Danfoss showcased advanced, low-GWP direct expansion ammonia refrigeration systems as a safe, proven technology during a presentation at ATMOsphere America 2015, held June 25-26 in Atlanta, Georgia. The fourth annual conference gathered more than 300 industry leaders to discuss current and future natural refrigerant market trends and related technology innovations and regulatory issues in North America. This was the fourth year Danfoss was a sponsor of the conference.
“Ammonia is a proven refrigerant, with some of the best heat transfer characteristics of all refrigerants,” said Terry Chapp, national business development manager at Danfoss, during his presentation alongside Jeremy Olberding, vice president, sales, Colmac Coil.
Ammonia is a natural refrigerant with zero ozone depletion potential and zero global warming potential. It is also inexpensive and plentiful, making advanced DX ammonia systems an attractive option for industrial refrigeration system designs.
At the same time, ammonia is toxic – and, in unusual cases, can be flammable. “Fortunately, a number of emerging technologies in various stages of development are targeting the reduction of refrigerant charge at either the component or system level,” said Chapp. “In fact, advanced DX ammonia systems allow industrial refrigeration systems as large as 1,800 TR with a system ammonia charge under 10,000 pounds. These systems have the potential to eliminate a significant portion of the regulatory and liability burden that accompanies large-charge systems.”
To highlight the success of advanced DX ammonia systems, Chapp and Olberding reviewed a project that used Danfoss motorized expansion valves and superheat controllers as part of one of the first large-scale subzero systems operating in North America.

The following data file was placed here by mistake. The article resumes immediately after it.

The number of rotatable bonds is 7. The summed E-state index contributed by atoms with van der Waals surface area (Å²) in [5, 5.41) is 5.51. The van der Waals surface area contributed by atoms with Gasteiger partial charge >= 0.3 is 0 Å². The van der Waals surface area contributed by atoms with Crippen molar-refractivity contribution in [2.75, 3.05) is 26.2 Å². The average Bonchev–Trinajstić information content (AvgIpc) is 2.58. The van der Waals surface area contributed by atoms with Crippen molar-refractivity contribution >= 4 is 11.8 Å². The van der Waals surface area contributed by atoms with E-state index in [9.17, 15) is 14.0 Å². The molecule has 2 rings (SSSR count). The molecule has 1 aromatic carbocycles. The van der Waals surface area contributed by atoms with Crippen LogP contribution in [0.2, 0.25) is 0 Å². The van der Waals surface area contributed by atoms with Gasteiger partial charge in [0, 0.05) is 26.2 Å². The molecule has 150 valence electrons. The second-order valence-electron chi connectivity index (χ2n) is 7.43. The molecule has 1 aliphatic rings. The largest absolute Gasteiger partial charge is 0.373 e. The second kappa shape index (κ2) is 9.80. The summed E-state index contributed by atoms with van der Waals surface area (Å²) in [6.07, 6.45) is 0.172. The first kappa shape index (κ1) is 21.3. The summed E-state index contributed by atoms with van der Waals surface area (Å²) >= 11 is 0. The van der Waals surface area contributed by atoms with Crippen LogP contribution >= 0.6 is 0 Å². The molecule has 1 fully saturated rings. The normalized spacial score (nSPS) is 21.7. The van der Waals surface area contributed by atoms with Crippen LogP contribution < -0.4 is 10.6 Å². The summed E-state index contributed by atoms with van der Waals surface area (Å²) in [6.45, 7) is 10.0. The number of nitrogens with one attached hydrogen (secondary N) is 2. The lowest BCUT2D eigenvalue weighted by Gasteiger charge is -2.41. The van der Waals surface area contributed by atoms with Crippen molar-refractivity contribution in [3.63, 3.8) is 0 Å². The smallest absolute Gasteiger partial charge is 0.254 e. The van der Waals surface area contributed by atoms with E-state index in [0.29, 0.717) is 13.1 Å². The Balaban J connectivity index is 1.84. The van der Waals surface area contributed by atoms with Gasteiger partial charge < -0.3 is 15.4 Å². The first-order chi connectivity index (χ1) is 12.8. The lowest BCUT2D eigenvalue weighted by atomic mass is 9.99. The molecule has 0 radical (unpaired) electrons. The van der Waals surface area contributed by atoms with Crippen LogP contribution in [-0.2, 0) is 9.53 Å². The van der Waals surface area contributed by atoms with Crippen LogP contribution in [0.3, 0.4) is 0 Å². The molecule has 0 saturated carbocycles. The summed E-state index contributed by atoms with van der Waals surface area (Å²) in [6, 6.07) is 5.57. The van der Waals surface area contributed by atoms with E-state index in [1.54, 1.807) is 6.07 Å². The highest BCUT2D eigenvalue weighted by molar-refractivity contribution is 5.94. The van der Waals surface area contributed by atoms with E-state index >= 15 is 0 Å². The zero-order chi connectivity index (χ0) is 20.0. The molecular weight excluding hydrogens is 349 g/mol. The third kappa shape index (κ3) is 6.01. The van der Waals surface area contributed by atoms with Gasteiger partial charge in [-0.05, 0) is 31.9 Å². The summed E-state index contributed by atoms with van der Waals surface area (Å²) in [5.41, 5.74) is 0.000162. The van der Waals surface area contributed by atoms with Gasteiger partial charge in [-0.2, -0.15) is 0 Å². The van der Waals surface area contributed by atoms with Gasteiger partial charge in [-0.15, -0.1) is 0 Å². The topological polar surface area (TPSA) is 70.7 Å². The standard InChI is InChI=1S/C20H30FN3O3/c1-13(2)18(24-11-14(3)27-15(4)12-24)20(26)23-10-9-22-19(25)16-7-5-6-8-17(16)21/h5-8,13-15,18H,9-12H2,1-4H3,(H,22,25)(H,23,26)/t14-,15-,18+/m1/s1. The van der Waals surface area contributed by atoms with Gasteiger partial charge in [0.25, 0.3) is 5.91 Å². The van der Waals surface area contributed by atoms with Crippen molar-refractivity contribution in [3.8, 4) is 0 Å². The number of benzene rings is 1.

Joliet Cold Storage is a cold storage warehouse and logistics facility for the food industry that opened in 2014 in Joliet, Illinois. The facility was planned for construction in two phases: phase I with 169,000 square feet of subzero freezer space and 25 truck doors in a 65-foot-wide, +40 F dock and phase II to double the freezer and dock space. The phase I freezer space is subdivided into a large, -10 F freezer and two convertible rooms, each measuring 38,000 square feet, that can be run at temperatures ranging between -10 and +35 F for flexibility in product storage.
During the planning stage, the refrigeration subcontractor presented two options for the warehouse: a pumped recirculated liquid ammonia system and a DX ammonia system. A conventional PRL design would require about 25,000 pounds of ammonia for phase I and more for phase II, putting the facility over the 10,000 pound threshold that requires a Process Safety Management/Risk Management Plan. However, the DX system would reduce the total ammonia charge for phases I and II to significantly less than 10,000 pounds, the PSM/RMP threshold.
Final analysis of the two estimates showed the DX system saved approximately $100,000 for the total refrigeration system first cost. When added to the advantage of lower ongoing cost, it made the DX system an easy choice.
A good superheat controller and expansion valve are critical to managing a low temperature DX system. The JCS system uses Danfoss expansion valves and superheat controllers to provide components in matched, modular packages. When the Danfoss ICM Motorized Valve is coupled with the Danfoss EKC315A Superheat Controller, the entire direct expansion process is controlled, providing the precise amount of liquid to maintain the required heat transfer without dragging liquid beyond the evaporator and endangering the compressor.
The JCS system also features a DX evaporator that provides proper liquid distribution at the coil inlet and enhanced inside tube surfaces, which causes liquid to wet the entire tube surface with refrigerant. In addition, explosion bonded dual-metal couplings allow welded joints between aluminum tubes in coils and stainless steel piping to keep air out of the system at the low-suction pressures of low-temperature ammonia.
ATMOsphere America gathers key industry players to support and foster the market uptake of natural refrigerant-based technologies. The two-day conference uses presentations, panel discussions, technology case studies and workshops to demonstrate that these technologies are both an environmentally and economically viable solution for the heating, ventilation, air conditioning and refrigeration industry in North America.